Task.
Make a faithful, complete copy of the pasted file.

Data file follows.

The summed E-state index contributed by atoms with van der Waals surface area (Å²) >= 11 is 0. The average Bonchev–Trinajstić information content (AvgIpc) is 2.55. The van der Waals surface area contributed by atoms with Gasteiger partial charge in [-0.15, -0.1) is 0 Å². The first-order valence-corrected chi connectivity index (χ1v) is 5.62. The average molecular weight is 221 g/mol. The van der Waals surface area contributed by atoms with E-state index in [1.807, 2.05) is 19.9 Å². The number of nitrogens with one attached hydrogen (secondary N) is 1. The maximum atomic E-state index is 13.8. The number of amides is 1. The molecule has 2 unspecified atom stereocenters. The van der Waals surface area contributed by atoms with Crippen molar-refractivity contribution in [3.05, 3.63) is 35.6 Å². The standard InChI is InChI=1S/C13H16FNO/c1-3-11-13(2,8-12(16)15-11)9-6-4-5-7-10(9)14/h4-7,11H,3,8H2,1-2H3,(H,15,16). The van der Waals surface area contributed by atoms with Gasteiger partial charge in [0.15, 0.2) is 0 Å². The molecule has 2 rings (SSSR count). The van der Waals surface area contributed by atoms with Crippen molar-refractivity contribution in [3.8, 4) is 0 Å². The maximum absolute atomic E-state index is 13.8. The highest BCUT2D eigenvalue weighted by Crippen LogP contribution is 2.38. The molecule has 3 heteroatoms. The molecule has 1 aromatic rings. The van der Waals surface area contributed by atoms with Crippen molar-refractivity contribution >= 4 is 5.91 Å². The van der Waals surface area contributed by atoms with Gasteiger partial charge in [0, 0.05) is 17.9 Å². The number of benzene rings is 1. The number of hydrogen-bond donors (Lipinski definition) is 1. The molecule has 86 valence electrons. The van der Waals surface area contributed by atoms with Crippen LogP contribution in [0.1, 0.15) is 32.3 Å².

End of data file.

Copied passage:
The summed E-state index contributed by atoms with van der Waals surface area (Å²) >= 11 is 0. The average Bonchev–Trinajstić information content (AvgIpc) is 2.55. The van der Waals surface area contributed by atoms with Gasteiger partial charge in [-0.15, -0.1) is 0 Å². The first-order valence-corrected chi connectivity index (χ1v) is 5.62. The average molecular weight is 221 g/mol. The van der Waals surface area contributed by atoms with E-state index in [1.807, 2.05) is 19.9 Å². The number of nitrogens with one attached hydrogen (secondary N) is 1. The maximum atomic E-state index is 13.8. The number of amides is 1. The molecule has 2 unspecified atom stereocenters. The van der Waals surface area contributed by atoms with Crippen molar-refractivity contribution in [3.05, 3.63) is 35.6 Å². The standard InChI is InChI=1S/C13H16FNO/c1-3-11-13(2,8-12(16)15-11)9-6-4-5-7-10(9)14/h4-7,11H,3,8H2,1-2H3,(H,15,16). The van der Waals surface area contributed by atoms with Gasteiger partial charge in [0.15, 0.2) is 0 Å². The molecule has 2 rings (SSSR count). The van der Waals surface area contributed by atoms with Crippen molar-refractivity contribution in [3.8, 4) is 0 Å². The maximum absolute atomic E-state index is 13.8. The highest BCUT2D eigenvalue weighted by Crippen LogP contribution is 2.38. The molecule has 3 heteroatoms. The molecule has 1 aromatic rings. The van der Waals surface area contributed by atoms with Crippen molar-refractivity contribution >= 4 is 5.91 Å². The van der Waals surface area contributed by atoms with Gasteiger partial charge in [0, 0.05) is 17.9 Å². The number of benzene rings is 1. The number of hydrogen-bond donors (Lipinski definition) is 1. The molecule has 86 valence electrons. The van der Waals surface area contributed by atoms with Crippen LogP contribution in [0.1, 0.15) is 32.3 Å².